- Crabs roamed after escaping their cages in the cargo of a plane at New York's LaGuardia airport
- U.S. Airways flight 890, bound for Charlotte, North Carolina, was delayed a half hour
- Airline spokesman says "a good number" of crabs were "running amok in the cargo hold"
- Maintenance crews corralled the crustaceans
Passengers on a delayed flight at New York's LaGuardia Airport were understandably a bit crabby for a while Thursday evening -- and it wasn't because of the weather or a maintenance issue.
U.S. Airways Flight 890, set to depart at 7 p.m., was delayed a half hour after "a good number" of little crabs were "running amok in the cargo hold," said Josh Freed, spokesman for American Airlines Group, the parent company of U.S. Airways
Maintenance crews corralled the crustaceans -- which had escaped from their cages on the aircraft as they were in transit earlier -- before the flight was able to depart New York for its destination in Charlotte, North Carolina, Freed said.
It's not clear exactly why the crabs were being shipped but it's not unusual for airlines to transport different types of cargo, including live animals, Freed said.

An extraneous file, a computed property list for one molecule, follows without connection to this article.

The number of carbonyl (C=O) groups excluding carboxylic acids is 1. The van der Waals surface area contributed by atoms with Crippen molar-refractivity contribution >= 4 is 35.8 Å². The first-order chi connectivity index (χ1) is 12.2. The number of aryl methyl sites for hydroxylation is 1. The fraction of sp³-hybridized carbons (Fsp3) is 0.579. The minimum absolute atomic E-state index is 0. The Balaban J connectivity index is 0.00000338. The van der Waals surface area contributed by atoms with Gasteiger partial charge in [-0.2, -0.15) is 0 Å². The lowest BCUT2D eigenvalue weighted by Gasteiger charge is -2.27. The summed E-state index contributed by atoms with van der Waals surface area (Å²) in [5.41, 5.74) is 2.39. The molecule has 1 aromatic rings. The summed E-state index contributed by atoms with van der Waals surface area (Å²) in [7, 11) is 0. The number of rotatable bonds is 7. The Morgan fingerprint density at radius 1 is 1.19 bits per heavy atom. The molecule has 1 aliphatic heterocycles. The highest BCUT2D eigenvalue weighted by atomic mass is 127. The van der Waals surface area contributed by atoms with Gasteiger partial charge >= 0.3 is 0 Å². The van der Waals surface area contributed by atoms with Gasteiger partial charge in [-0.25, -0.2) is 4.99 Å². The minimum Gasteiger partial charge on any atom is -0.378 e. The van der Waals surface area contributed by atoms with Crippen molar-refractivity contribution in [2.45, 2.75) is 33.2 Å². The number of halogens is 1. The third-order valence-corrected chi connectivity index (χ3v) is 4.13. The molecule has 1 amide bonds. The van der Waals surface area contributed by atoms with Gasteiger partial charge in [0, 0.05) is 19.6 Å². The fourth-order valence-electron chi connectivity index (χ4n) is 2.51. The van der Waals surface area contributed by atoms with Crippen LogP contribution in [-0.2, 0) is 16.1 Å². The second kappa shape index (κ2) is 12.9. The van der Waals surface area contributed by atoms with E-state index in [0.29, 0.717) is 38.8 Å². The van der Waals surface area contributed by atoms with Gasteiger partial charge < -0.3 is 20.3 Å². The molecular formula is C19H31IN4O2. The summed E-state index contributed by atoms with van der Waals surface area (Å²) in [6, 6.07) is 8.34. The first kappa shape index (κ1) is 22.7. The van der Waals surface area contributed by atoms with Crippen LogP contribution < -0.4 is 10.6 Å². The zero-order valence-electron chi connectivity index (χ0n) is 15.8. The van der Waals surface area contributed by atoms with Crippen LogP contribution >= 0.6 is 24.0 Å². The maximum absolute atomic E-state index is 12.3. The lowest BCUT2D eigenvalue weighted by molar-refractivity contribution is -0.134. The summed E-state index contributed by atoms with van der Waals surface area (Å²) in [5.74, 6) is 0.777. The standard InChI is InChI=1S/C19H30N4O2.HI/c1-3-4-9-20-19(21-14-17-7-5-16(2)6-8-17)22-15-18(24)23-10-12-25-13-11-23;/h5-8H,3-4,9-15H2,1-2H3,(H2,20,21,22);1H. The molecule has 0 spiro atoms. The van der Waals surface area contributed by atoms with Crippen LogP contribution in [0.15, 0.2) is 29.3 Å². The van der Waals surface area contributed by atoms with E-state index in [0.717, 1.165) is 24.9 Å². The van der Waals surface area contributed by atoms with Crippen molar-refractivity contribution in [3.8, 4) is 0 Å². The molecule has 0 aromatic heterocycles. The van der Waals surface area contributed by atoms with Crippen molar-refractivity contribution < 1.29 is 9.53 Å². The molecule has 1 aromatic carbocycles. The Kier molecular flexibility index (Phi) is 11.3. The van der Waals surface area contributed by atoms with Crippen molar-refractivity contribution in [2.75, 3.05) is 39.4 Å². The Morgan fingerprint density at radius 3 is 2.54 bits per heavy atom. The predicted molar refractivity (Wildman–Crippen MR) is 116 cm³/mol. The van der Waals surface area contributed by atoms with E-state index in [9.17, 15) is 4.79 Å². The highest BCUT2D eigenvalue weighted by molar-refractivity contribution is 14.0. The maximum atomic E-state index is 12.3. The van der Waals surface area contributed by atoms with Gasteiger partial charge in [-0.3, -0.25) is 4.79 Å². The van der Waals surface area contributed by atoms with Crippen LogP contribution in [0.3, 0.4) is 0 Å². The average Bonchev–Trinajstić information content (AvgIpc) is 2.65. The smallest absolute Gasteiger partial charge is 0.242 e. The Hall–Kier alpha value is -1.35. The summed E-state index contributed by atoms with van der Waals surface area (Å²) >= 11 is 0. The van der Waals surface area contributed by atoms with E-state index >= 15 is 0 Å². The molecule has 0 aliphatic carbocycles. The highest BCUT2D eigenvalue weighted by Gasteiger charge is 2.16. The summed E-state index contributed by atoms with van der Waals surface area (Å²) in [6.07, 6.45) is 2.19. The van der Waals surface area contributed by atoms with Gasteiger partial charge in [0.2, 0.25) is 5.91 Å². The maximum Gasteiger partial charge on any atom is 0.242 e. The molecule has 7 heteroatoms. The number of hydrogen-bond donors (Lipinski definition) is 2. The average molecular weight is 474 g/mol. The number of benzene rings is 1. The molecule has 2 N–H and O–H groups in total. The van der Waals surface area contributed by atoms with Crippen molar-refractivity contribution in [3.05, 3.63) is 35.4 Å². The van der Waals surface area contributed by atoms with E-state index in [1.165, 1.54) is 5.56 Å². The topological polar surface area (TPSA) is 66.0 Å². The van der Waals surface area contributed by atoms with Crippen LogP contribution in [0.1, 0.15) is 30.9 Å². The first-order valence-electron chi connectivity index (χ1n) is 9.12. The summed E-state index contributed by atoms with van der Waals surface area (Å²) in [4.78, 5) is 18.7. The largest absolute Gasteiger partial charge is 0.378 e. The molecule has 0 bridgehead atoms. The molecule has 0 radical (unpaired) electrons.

US Airways officials announced to passengers at the airport that the flight was delayed because of crabs, according to Anna Scarcella, who was on the flight.
She tweeted: "Ladies and gentlemen your flight is delayed b/c a box of live crabs spilled out in the cargo bin during flight" @USAirways how is this real"
"I think everyone appreciates knowing the cause for their delays and I don't know how anyone wouldn't find this funny," Scarcella told CNN.
James Gillespie was flying to North Carolina for a wedding. He said he was concerned about arriving too late to make the drive. After learning the delay was minimal, he said he found the entire ordeal "amusing."
"Because the delay wasn't that long, I hadn't seen much anger," Gillespie said of other passengers. "They (passengers) just couldn't believe the reason."
The situation was such, though, that even hard-shelled airline industry veterans could see the humor.
Scarcella said, "I fly a lot so I expect inconvenience but I appreciated the humor here. I don't think I was alone in that."